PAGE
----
Wearing a parka into the desert is not the wisest thing to do if you intend on surviving the long haul, but if you are the 2017 Kia Sportage, which is one of the South Korean automaker’s best-sellers, that’s exactly what you do to remain at the top of buyers’ shopping lists. Autotrader stumbled upon several heavily camouflaged (fourth-generation) models in Death Valley and at the Hyundai Group’s proving grounds in Mojave, California, ahead of the vehicle’s official debut at the Frankfurt International Motor Show. Despite its heavy outer gear, the Sportage managed to keep its cool. At 117 degrees, we can’t say we kept ours.
Through the Years
Originally introduced in 1993 as a basic 4×4 crossover vehicle, the first-generation Kia Sportage was responsible for more than 500,000 units sold during its life cycle. The second generation continued to rack up sales, but neither edition achieved the overwhelming success of the current third generation, with 1.7 million units sold. Being responsible for 15 percent of total corporate sales means this vehicle can’t be easily dismissed when it comes time for a refresh.
The fourth-generation model, scheduled to go on sale in 2016 as a 2017-model-year offering, maintains a similar profile to the current model but features a revised tiger-nose grille with new high-mount headlamps that work their way onto the top of the hood. Aggressive styling is also present thanks to the low-and-away feel of the fog lights, which give way to a larger grille for improved engine cooling. The new Sportage features more interior legroom, which is a result of more than an inch added to the wheelbase.
While Kia introduced a total of four engines that will make their way into the Sportage engine bay, U.S. domestic offerings will most likely be limited to the 1.6-liter turbocharged gas direct-injection (T-GDI) 4-cylinder that makes 175 horsepower and 195 lb-ft of torque and the 2.0-liter turbocharged 4-cylinder engine that makes 182 hp and 295 lb-ft of torque. They should be mated to 7-speed dual-clutch and 6-speed automatic transmissions, respectively.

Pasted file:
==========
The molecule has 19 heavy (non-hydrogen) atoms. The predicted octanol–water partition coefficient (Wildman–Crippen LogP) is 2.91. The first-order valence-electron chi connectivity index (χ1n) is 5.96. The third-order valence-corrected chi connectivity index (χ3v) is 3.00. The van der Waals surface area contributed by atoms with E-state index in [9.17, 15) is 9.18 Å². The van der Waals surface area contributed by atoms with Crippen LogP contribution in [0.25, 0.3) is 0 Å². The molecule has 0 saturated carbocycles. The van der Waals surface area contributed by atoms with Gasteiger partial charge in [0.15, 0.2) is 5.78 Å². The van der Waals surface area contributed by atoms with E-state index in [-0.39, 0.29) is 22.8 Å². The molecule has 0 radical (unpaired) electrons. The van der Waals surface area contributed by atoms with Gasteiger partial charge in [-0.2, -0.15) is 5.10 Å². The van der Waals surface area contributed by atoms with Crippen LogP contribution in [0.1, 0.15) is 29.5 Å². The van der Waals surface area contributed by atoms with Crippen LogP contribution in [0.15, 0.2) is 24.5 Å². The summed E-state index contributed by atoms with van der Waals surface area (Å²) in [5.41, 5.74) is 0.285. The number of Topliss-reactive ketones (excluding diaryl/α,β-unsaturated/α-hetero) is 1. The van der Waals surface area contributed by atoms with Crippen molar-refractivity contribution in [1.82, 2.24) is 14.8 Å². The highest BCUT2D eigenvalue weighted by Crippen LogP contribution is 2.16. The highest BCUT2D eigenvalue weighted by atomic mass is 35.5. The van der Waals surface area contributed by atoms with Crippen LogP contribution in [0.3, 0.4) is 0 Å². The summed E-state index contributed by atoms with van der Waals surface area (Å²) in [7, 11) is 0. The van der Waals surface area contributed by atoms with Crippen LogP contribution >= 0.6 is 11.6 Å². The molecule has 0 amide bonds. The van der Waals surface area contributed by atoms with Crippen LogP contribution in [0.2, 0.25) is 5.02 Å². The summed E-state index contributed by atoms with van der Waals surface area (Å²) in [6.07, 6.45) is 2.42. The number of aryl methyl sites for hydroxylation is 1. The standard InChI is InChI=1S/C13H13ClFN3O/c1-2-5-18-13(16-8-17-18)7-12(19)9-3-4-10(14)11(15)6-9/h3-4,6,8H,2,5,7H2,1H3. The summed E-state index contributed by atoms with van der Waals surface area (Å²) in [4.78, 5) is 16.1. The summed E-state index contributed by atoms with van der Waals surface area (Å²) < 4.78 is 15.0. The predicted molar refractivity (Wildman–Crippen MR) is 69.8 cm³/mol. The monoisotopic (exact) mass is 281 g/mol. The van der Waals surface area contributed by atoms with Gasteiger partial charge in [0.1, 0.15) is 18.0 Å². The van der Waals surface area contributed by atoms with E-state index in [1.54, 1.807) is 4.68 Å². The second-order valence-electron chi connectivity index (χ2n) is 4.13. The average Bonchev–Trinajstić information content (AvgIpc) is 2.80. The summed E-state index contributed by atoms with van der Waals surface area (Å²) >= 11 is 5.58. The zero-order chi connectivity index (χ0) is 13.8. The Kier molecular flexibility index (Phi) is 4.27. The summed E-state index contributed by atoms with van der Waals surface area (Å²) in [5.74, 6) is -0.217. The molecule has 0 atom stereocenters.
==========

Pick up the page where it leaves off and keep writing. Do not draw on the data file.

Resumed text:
The 2017 Kia Sportage will ride on a suspension comprised of MacPherson struts with coil springs, gas-filled shocks with a stabilizer bar in front and a multilink independent rear setup. Steering will come from an energy-efficient electric power-assisted rack-and-pinion kit.
In the small-crossover segment, the Kia Sportage will compete against worthy competitors such as Toyota’s RAV4, the Mazda CX5, the Ford Escape, Honda’s CR-V and, in a case of biting the hand that feeds it, the Hyundai Tucson (Kia is part of the Hyundai Motor Group.)
We are sneaking some drive time behind the wheel of a Prototype 2 front-wheel-drive Sportage, referred to as QL, its internal code name. One generation away from an actual production model, it features most, if not all, of the production intentions that will show up when it comes time to buy a car.
Steering seemed overly boosted to our tastes, but it’s close to what many customers expect in the segment. It performed admirably, easily completing the 4×4 off-road course at the Kia proving grounds, surprising us with the ease the Sportage was able to track up a hill. Once at the peak, we found it was also equipped with hillside-descent control, which worked like a champ in helping us creep down the steep incline. A lack of dust throughout the cabin showed us how well the interior was sealed and filtered and allowed the HVAC system to cool down its occupants in a rapid fashion, despite the 117-degree ambient temperatures.
A few moments later, we are in the all-wheel-drive-equipped Sportage and find similar feeling from the electric power-assisted steering system. Even though it, too, is a prototype, it is complete with all the accoutrements 4×4 fans are accustomed to, including 4-wheel lock and hillside descent. It managed to climb the Kia test track’s off-road hill without breaking a sweat.
The interior carries over the appearances we became familiar with in the new Kia Sorento. The new dashboard had plenty of style as penned by Peter Schreyer’s team of designers. Ventilated seats, a digital dashboard with an 8-inch display for the navigation and Infinity audio systems helped give the feeling of a place we would enjoy hanging out in for a while. Interior sound was modulated well, offering a quiet ride despite the irregularities found on the off- and on-road courses at the automaker’s proving grounds.
Nicely turned out, it looks way beyond prototype quality.